By Katy Stech Ferek
WASHINGTON -- The Trump administration extended a license Monday allowing rural telecom providers to continue working with Chinese equipment maker Huawei Technologies Co. despite national security-related restrictions imposed six months ago.
The Commerce Department has added 90 days to the duration of a license maintaining business as usual between Huawei and rural telecom providers that have purchased and installed its equipment. Huawei has been largely cut off from working with U.S. companies after it was added to an export blacklist earlier this year.
The extension of the license, which was set to expire on Monday, prevents escalating new restrictions on Huawei's business during a key period for U.S.-China negotiators who are trying to work out a trade deal between the world's two largest economies.
Monday's news marks the second time Commerce Deptartment officials have extended the license.
Some lawmakers and national-security experts say equipment from the Shenzhen-based manufacturer could enable Beijing to spy on Americans. The company has disputed those assertions.
"The Department will continue to rigorously monitor sensitive technology exports to ensure that our innovations are not harnessed by those who would threaten our national security," Commerce Secretary Wilbur Ross said in a press release.
In May, Commerce officials put Huawei on an export blacklist -- a move that has cut the equipment maker off from some U.S. chip makers and other companies that sent $11 billion of components to Huawei last year.
But after the ban raised questions about whether U.S. customers using Huawei equipment could receive service and support, or even communicate with the company, Commerce officials granted a license that enabled transactions to continue between a narrow slice of U.S. suppliers that send parts to Huawei and its division that works with rural carriers.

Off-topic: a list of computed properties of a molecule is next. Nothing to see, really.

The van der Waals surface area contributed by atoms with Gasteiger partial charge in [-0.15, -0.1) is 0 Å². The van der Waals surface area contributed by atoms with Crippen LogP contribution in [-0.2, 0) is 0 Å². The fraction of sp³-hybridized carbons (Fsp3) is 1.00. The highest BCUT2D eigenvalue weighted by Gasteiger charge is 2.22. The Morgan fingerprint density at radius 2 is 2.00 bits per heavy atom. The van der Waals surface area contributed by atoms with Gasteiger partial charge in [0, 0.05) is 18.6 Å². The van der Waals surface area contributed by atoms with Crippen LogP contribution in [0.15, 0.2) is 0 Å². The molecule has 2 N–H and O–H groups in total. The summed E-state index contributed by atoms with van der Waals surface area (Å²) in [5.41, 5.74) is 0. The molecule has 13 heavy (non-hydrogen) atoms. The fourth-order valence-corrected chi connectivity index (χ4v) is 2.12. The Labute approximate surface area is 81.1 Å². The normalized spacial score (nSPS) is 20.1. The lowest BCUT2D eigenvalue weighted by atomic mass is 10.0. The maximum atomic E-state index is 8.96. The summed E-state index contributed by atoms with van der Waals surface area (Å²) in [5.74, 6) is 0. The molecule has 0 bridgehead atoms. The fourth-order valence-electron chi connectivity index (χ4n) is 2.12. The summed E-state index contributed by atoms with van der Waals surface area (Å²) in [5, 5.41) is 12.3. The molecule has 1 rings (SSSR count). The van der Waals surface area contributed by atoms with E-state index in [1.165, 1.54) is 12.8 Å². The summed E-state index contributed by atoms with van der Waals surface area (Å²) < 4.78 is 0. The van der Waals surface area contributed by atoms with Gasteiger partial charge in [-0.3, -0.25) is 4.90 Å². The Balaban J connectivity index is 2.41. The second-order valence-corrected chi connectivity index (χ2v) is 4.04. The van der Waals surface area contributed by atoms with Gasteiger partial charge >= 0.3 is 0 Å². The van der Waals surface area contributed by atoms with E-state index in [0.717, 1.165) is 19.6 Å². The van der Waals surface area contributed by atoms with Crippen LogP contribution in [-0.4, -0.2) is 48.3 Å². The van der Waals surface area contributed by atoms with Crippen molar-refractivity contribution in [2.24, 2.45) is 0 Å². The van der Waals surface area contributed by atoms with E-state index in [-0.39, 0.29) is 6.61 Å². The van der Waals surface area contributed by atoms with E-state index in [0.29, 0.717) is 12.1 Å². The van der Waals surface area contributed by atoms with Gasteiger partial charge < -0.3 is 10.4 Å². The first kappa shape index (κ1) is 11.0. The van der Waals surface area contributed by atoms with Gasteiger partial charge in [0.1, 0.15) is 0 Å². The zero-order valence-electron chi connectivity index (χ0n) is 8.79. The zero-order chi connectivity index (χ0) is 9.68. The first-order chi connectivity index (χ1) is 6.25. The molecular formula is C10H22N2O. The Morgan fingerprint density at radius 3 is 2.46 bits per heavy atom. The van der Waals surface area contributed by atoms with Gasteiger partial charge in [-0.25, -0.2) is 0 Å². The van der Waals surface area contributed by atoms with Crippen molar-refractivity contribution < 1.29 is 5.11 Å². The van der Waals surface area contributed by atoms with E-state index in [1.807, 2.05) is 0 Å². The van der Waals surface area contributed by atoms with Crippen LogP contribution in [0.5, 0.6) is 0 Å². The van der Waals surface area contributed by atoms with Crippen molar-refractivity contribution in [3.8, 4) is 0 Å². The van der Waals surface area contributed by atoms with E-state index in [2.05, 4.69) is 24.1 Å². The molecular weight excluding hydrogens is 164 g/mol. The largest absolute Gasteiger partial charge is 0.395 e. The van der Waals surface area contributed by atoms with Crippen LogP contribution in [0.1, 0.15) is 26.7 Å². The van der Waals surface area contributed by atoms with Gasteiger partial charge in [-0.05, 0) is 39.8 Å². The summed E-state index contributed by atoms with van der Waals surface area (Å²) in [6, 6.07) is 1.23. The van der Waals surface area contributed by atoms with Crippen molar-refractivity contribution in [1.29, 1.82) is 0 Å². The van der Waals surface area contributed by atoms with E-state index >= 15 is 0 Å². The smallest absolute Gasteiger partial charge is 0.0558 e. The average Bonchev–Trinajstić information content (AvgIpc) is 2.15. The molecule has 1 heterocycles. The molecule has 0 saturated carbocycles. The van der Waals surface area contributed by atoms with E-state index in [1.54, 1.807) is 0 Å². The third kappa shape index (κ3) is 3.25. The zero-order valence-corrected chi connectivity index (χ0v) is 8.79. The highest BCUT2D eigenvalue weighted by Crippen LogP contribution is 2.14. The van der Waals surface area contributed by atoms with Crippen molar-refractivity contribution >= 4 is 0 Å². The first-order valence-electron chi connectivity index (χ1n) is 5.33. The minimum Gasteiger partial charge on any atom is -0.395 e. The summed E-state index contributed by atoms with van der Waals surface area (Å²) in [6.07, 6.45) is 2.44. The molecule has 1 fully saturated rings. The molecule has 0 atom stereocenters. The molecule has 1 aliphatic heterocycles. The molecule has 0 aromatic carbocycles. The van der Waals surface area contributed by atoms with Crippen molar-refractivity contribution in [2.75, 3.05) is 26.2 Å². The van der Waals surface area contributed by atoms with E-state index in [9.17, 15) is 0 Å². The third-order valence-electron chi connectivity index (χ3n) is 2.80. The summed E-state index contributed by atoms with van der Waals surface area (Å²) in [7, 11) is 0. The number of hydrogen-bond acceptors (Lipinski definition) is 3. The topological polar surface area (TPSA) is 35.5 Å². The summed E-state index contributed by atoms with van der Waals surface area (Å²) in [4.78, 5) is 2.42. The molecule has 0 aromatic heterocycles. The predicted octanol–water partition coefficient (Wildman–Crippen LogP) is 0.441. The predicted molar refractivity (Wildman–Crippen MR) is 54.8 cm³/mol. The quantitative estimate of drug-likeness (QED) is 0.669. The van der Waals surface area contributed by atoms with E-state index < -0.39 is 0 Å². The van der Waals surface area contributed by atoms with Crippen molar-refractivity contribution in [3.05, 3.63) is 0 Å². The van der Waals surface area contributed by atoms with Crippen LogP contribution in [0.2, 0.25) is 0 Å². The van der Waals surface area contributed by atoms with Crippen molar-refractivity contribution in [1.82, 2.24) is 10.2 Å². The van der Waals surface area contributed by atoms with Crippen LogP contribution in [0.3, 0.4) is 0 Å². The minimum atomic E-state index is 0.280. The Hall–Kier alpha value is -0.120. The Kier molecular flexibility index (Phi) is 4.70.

Huawei hardware makes up less than 1% of equipment used by U.S. telecom networks, but some of its gear has made its way into the networks of dozens of rural U.S. cellphone carriers and cable operators.
Amid growing national-security concerns, rural carriers face the possibility of having to rip out and replace Huawei's equipment. A trade group that represents them has estimated that it might cost $800 million to $1 billion for them to replace equipment within their wireless networks. A bill in Congress to pay for some of that cost hasn't been passed.
Write to Katy Stech Ferek at firstname.lastname@example.org
(END) Dow Jones Newswires
November 18, 2019 12:53 ET (17:53 GMT)
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